In the international press on the art scene, there seemed to be only one topic besides the pandemic in recent months, namely NFTs. The abbreviation stands for “Non Fungible Token”, which basically refers to the linking of a file with a certificate on the blockchain. This technology is used to attest the uniqueness of the file or digital artwork. The preferred cryptocurrency is Ethereum and at least since the high-priced resales of CryptoPunks, a 2017 NFT project by Larva Labs, crypto artworks have gained the attention of a broad public. We are pleased that “digital art” quickly became a term in mainstream media as a result of these developments, even if it sometimes gives the impression that digital art is something new. As you know, this is not the case. Digital art has been around since the 1960s. The exploration of different methods of distributing, collecting and archiving digital art has been part of the discourse from the very beginning and has been at the core of the work of DAM and DAM Projects for more than 30 years.
Explore the different modes and evolutions of digital art for yourself on our websites dam.org/museum and damprojects.org.
However, the hype of the last few months had little to do with art, as it was mainly players from the crypto scene who invested large amounts of their cryptocurrencies in the NFT art market. The quality of the artworks seemed to be rather secondary. In many cases, five- to six-figure sums were paid for banalities and effects that good graphic designers could realize in a few minutes. It is also interesting that the “successful” artists were often people who had previously played no role in the established art world. Naturally, it has always been important and interesting to shake up the established art scene and bring new perspectives into play. The hype, however, was not about new artistic positions. In most cases, the digital files on offer merely depicted what experts in the realm of digital art had known and seen for years. Rather, it appeared as if a scene with large sums of crypto-money at its disposal celebrated itself. The motives remain to be seen.
The NFT craze did not stop there. In the next phase, several interesting artists who were already working in proximity to digital art or making use of the various digital tools began to market their own artworks as NFTs. Parts of the art scene benefited from the crypto hype. In a number of cases, the artists themselves sold their NFTs on one of the many emerging platforms and online marketplaces. However, specialized agencies of art consultants also emerged, positioning themselves as experts in a market that appeared to turn over high sums of money quickly. Last but not least, the first galleries tried to establish themselves on the market, often without any knowledge or background in digital art.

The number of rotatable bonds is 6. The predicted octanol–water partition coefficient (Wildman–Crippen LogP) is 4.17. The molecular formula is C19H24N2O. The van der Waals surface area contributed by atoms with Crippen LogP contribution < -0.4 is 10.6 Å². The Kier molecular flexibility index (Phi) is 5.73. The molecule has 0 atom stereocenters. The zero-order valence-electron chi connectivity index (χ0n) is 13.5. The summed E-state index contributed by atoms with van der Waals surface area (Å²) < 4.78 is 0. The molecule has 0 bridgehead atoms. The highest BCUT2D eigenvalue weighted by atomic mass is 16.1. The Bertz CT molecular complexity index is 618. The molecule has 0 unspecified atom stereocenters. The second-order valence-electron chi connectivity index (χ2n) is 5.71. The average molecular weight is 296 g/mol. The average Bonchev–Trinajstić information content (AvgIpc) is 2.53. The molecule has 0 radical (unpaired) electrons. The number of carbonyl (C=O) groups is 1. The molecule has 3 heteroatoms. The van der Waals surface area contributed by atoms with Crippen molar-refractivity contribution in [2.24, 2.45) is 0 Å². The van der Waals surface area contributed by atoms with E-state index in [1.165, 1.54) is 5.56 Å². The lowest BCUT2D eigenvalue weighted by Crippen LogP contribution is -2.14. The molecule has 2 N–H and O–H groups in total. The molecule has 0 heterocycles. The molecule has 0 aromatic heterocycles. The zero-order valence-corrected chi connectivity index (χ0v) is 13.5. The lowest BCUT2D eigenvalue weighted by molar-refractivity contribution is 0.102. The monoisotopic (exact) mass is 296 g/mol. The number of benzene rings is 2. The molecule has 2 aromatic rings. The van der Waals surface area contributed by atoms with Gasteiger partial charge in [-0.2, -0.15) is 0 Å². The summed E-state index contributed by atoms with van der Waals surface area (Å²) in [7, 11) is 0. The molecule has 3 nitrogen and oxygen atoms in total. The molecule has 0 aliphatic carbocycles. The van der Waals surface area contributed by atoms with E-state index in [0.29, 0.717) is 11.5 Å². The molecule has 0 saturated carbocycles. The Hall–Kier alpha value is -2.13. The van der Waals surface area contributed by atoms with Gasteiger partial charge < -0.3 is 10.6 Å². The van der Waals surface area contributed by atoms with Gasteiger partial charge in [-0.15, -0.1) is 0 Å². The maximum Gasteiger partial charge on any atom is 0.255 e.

One really can’t talk about an artistic revolution, because artistically nothing new happens here.
Another player, namely auction houses which are increasingly active in the primary market, too wanted a piece of the pie. In addition to the first spectacular auctions at the beginning of the year, two recent auctions by Christie’s and Sotheby’s in particular, reflect the current situation: the highest prices in the six-figure range were achieved by otherwise unknown representatives of the crypto scene. Nonetheless, internationally established artists of digital art like Casey Reas, Anna Ridler or Mario Klingemann achieved five-figure results in the very same auction.
In this context, I would like to take a closer look at a work by Casey Reas that was auctioned at Sotheby’s for just under 53,000 US dollars. The NFT contains a two-minute recording of a software work from the Still Life series. After the two minutes, the video repeats. The original software, i.e. the entire program on which the NFT is based, can still be purchased from DAM and is currently priced at 13,500 euros. The purchase of the artwork includes an aluminum box engraved with the data about the work, individual small, signed prints showing different states of the work, the program file and the source code, signed and dated. Now you can decide: Which format would you prefer?
Where are we now: NFTs and the attention the scene has received in mainstream media has increased the public perception of digital art. We are very happy about this development, as both the artists and us benefit from it. NFTs will establish themselves as a distribution channel for digital media and reach a new audience. In recent years, we have seen an increase in the number of young collectors interested in the field of digital arts already. Since we have accompanied the development of this particular area of contemporary art since DAM’s founding in the early 2000s and represent artists whose works have been dealing with technology and digital media since 1965, we are the ideal partners for your explorations into the field. Starting in the fall of 2021, we will also offer NFTs of our artists on the DAM Projects website.
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